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"Project Runway" Winner Jay McCarroll's Space Age Spring

Lauren David Peden
September 17th, 2006 @ 10:06 PM - New York

"It went well, I thought," said Jay McCarroll with uncharacteristic understatement after receiving a rousing standing ovation from the devoted followers who turned up in the Atelier at Bryant Park on Friday, September 15th to see what the "Project Runway" season one winner had up his sleeve for his much-anticipated Spring 2007 solo debut, which was sponsored by the Humane Society of the United States.

As it turns out, McCarroll's first foray into fashion's big leagues was not all that different from the winning collection the Pennsylvania native designed for the "Project Runway" finale 18 months ago - and that should be read as the highest of compliments. Cleaving to his own singular, slightly skewed Peggy Moffitt-Goes-To-Mars aesthetic, McCarroll proved that he's more than just a flash in the reality-TV pan with an aggressively mod - and modern - unisex collection that, save for a few sartorial missteps, played to the strengths his fans know and love.

To wit: Colorblocked coats and tunics (for the ladies) and mesh vests over striped tees (for the gents), along with the designer's trademark hip-meets-homespun quilting and patchwork, which showed up on sweaters, tanks and handbags. Graphic prints and wire-and-disc jewelry were inspired by England's late ‘60s/early ‘70s Archigram movement and lent the collection a futuristic feel, while McCarroll's deft touch with color - the guy is a mix master par excellence - kept things grounded in the here-and-now.

While the welder's masks and big, bug-eyed sunglasses and goggles - and even bigger, B-52's-style beehive ‘dos - gave some of the looks an otherworldly feel, the clothing itself was always, for the most part, wearable by folks who reside here on planet earth. Not that anyone but the most diehard fashion hound would ever wear the matching balloon print turtleneck, dress, leggings and handbag all at once, as shown on the runway. But taken separately, any one of these pieces would add cool street cred to jeans or black leggings. And several of the garments - including one elegant white swing coat with a metallic patchwork panel - would look as appropriate on a 70-year-old as they would on a 17-year-old.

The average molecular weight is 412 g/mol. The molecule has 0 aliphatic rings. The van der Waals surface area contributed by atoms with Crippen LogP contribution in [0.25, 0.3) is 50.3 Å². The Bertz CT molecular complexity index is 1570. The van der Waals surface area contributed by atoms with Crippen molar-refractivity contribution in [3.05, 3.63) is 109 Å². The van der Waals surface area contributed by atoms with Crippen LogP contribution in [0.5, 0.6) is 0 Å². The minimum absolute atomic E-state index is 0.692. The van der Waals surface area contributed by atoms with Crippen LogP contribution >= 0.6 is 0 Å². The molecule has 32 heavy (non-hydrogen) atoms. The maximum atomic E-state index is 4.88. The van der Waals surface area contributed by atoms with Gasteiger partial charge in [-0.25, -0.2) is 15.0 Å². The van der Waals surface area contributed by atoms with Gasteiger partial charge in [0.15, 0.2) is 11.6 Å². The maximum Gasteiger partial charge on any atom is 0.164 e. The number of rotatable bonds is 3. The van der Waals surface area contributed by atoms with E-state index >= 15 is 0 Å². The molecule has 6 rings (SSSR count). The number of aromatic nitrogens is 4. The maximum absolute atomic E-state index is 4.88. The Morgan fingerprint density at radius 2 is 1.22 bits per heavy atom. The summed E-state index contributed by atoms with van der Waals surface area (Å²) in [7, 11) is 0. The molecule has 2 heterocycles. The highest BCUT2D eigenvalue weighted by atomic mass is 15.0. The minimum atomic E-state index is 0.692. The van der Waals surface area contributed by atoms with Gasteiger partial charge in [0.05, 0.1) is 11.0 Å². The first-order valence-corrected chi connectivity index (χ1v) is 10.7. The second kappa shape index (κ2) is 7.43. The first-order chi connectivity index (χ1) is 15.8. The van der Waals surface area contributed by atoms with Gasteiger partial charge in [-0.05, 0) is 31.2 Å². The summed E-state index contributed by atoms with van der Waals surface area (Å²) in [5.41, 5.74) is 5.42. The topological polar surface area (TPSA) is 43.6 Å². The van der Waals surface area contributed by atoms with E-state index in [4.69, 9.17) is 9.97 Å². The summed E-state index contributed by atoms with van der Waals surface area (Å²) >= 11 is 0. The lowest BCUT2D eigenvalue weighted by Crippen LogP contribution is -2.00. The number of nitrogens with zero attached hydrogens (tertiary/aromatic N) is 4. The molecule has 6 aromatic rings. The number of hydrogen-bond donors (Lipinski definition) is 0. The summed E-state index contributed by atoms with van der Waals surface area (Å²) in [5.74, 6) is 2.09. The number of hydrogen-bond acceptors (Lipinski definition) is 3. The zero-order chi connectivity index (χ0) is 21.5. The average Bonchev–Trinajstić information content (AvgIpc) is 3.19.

Not so a ridiculously proportioned lace blouse with big, cartoony bow and a long, ill-sewn chevron pattern skirt, both of which should have been left on the cutting room floor.

But these are minor quibbles given the creativity and craftsmanship McCarroll displayed in this justifiably well-received outing. He may have taken close to two years to make the transition from "Project Runway" to real world runway, but it was well worth the wait.

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